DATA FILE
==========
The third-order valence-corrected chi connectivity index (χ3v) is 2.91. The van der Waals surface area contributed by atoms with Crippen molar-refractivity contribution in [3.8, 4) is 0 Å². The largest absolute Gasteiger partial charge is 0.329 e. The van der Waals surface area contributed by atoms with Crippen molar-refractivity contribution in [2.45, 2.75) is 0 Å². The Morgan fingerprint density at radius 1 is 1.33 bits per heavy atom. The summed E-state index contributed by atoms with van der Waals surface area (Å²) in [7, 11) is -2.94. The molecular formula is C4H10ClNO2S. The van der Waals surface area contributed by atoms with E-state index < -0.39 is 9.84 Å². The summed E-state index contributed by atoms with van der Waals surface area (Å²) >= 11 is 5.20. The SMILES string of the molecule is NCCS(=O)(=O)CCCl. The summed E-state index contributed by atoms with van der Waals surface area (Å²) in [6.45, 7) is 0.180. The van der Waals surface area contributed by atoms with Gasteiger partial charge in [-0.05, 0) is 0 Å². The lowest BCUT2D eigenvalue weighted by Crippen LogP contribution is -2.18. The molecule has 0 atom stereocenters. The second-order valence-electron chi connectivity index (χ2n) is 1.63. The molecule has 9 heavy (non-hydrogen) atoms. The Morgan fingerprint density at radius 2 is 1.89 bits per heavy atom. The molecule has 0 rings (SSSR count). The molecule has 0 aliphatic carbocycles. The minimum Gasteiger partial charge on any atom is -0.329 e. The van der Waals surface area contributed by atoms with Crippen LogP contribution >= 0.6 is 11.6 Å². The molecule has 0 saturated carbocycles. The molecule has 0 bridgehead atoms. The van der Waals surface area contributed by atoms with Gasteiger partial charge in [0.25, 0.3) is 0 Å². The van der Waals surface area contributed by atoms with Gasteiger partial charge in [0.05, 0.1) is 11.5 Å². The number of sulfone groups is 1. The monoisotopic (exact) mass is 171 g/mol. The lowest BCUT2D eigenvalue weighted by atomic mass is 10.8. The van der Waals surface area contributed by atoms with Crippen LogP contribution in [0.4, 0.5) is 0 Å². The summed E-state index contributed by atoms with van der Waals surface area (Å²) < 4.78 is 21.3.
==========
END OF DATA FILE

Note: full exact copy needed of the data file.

The third-order valence-corrected chi connectivity index (χ3v) is 2.91. The van der Waals surface area contributed by atoms with Crippen molar-refractivity contribution in [3.8, 4) is 0 Å². The largest absolute Gasteiger partial charge is 0.329 e. The van der Waals surface area contributed by atoms with Crippen molar-refractivity contribution in [2.45, 2.75) is 0 Å². The Morgan fingerprint density at radius 1 is 1.33 bits per heavy atom. The summed E-state index contributed by atoms with van der Waals surface area (Å²) in [7, 11) is -2.94. The molecular formula is C4H10ClNO2S. The van der Waals surface area contributed by atoms with E-state index < -0.39 is 9.84 Å². The summed E-state index contributed by atoms with van der Waals surface area (Å²) >= 11 is 5.20. The SMILES string of the molecule is NCCS(=O)(=O)CCCl. The summed E-state index contributed by atoms with van der Waals surface area (Å²) in [6.45, 7) is 0.180. The van der Waals surface area contributed by atoms with Gasteiger partial charge in [-0.05, 0) is 0 Å². The lowest BCUT2D eigenvalue weighted by Crippen LogP contribution is -2.18. The molecule has 0 atom stereocenters. The second-order valence-electron chi connectivity index (χ2n) is 1.63. The molecule has 9 heavy (non-hydrogen) atoms. The Morgan fingerprint density at radius 2 is 1.89 bits per heavy atom. The molecule has 0 rings (SSSR count). The molecule has 0 aliphatic carbocycles. The minimum Gasteiger partial charge on any atom is -0.329 e. The van der Waals surface area contributed by atoms with Crippen LogP contribution >= 0.6 is 11.6 Å². The molecule has 0 saturated carbocycles. The molecule has 0 bridgehead atoms. The van der Waals surface area contributed by atoms with Gasteiger partial charge in [0.25, 0.3) is 0 Å². The van der Waals surface area contributed by atoms with Gasteiger partial charge in [0.05, 0.1) is 11.5 Å². The number of sulfone groups is 1. The monoisotopic (exact) mass is 171 g/mol. The lowest BCUT2D eigenvalue weighted by atomic mass is 10.8. The van der Waals surface area contributed by atoms with Crippen LogP contribution in [0.4, 0.5) is 0 Å². The summed E-state index contributed by atoms with van der Waals surface area (Å²) < 4.78 is 21.3.